How to Register for Padrón in Spain as an Expat: Empadronamiento Explained

One of the many things you’ll need to do when you move to Spain, is to get Empadronado/a. But what does that mean? What is it for? Why do you need to do it? Let’s get into it.

Firstly, what is Empadronamiento?

To put it very simple, Empadronamiento is the process of registering for you local “City Hall” or “Council”. This is for your local Government Body to know you are a resident in its municipality, and get the necessary budget to provide the services needed to everyone who live in it.

The Spanish Law requires all residents (both Nationals and Expats) who live in Spain for at least 6 months to get Empadronados as as possible.

Why do I need to register for Padrón?

You will need to get your Certificado de Empadronamiento or padron in order to access some key services in Spain, including Public Healthcare - which is for the most part, free. Other services that can require you to have your Padrón are buying a house in Spain, renting, leasing or selling a car a Spain, register your children in a public school, vote in elections and even get married.

In short, your Padrón is the legal way in Spain to prove your residency and address.

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What documents do I need to get Empadronado?

Empadronamiento is handled separately by each locality, so the requirements may change from place to place. But normally, you will be asked for the following:

  • Your Passport, NIE or Spanish ID
  • Proof of Address:
    • If you are renting a flat, use your original rental agreement (in Spanish). The contract should be at least 6 months long.
    • If there is someone else living in the flat or registered in Padrón, you’ll need an “Autorización de Empadronamiento”. This is usually an additional form or written letter stating they provide their consent for you to register in the same address. You’ll also need a copy of their ID or NIE if you need to provide this
  • A filled out “Solicitud de Empadronamiento” application provided by your municipality - You can normally get this from their local website or one of their offices.

If you’re having trouble figuring out how to sort out your Padrón, or want someone to translate the forms for you, you can Sign Up to Matutto to access our Step-by-Step Guide and Translated forms.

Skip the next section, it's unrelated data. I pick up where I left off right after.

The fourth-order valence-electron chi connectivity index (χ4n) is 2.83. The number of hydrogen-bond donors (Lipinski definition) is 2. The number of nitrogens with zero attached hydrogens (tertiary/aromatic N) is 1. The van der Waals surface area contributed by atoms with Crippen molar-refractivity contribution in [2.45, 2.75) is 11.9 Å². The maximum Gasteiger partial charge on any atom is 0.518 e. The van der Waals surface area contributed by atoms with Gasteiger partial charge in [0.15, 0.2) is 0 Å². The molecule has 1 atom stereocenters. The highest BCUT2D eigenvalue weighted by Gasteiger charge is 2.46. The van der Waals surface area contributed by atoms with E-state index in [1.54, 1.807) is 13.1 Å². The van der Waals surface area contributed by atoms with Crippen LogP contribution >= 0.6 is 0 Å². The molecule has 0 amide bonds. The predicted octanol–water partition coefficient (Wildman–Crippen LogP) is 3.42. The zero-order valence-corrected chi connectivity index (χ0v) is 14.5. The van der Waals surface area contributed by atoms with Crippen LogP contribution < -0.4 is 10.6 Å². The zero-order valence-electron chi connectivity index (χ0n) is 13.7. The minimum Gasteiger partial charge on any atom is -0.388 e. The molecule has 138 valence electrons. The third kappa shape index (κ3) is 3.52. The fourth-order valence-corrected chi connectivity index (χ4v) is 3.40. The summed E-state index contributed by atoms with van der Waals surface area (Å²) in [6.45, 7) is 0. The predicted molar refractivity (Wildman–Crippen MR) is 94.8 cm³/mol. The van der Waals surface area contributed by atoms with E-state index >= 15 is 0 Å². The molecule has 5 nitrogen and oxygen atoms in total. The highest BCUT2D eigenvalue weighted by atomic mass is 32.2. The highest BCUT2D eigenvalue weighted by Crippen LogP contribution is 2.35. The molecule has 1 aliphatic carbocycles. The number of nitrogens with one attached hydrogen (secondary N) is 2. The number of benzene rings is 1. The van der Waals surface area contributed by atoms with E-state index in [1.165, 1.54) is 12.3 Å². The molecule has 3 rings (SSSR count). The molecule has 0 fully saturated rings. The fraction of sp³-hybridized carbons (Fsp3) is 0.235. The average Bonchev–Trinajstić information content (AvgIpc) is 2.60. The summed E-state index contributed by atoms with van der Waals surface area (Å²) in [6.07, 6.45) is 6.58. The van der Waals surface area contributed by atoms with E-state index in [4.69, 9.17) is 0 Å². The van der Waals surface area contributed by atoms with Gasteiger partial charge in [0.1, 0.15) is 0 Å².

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Sign Up to access Translated Empadronamiento Forms

So, how do I register for Empadronamiento?

Normally, you can register for Empadronamiento with an appointment at your Municipality’s office, although some localities allow you to carry out this process online.

To find out the process of your Municipality, call your Local Council or Sign Up to Matutto, where you can access a step-by-step guide, and you can speak to an Advisor for help.

PS: When you go for your Empadronamiento Appointment, you may want to sharpen your Spanish (or take a Spanish Friend with you), as the likelihood of them speaking English is slim.

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Five Things you can’t forget about your Empadronamiento:

1) The Spanish law requires everyone who lives in Spain for 6 months (or moves to Spain with the intention of living in Spain for at least 6 months), to register with their local Municipality as soon as possible. This process is called Empadronamiento, and it’s a way for local Government Bodies to track how many people live in it.

2) You only really need your ID/Passport. Proof of address documentation and Registration Form to get Empadronado/a. This can typically be your rental agreement (which should be for at least 6 months).

3) Getting Empadronado/a will allow you to prove your Address and Residency and more easily carry out legal transactions such as: Buying a House in Spain, renting or buying a car, getting married in Spain, Voting in elections, registering your child at local public schools, and even receiving appropriate grants and subsidies by the government.

4) The Local Government uses Empadronamiento data to allocate budget per Municipality. So if 100,000 people live in a city, but only 50,000 are “registered”, the Municipality will only receive budget to serve 50,000 people. This means less money to clean the roads, less police staff, and even less doctors and nurses - which translates into longer waiting times in your local hospitals. So it’s in everyone’s interest to make sure the numbers are appropriately counted by the Municipality.

5) You can get Empadronado/a in-person at a local office, although some Municipalities may allow you to carry out the registration online.

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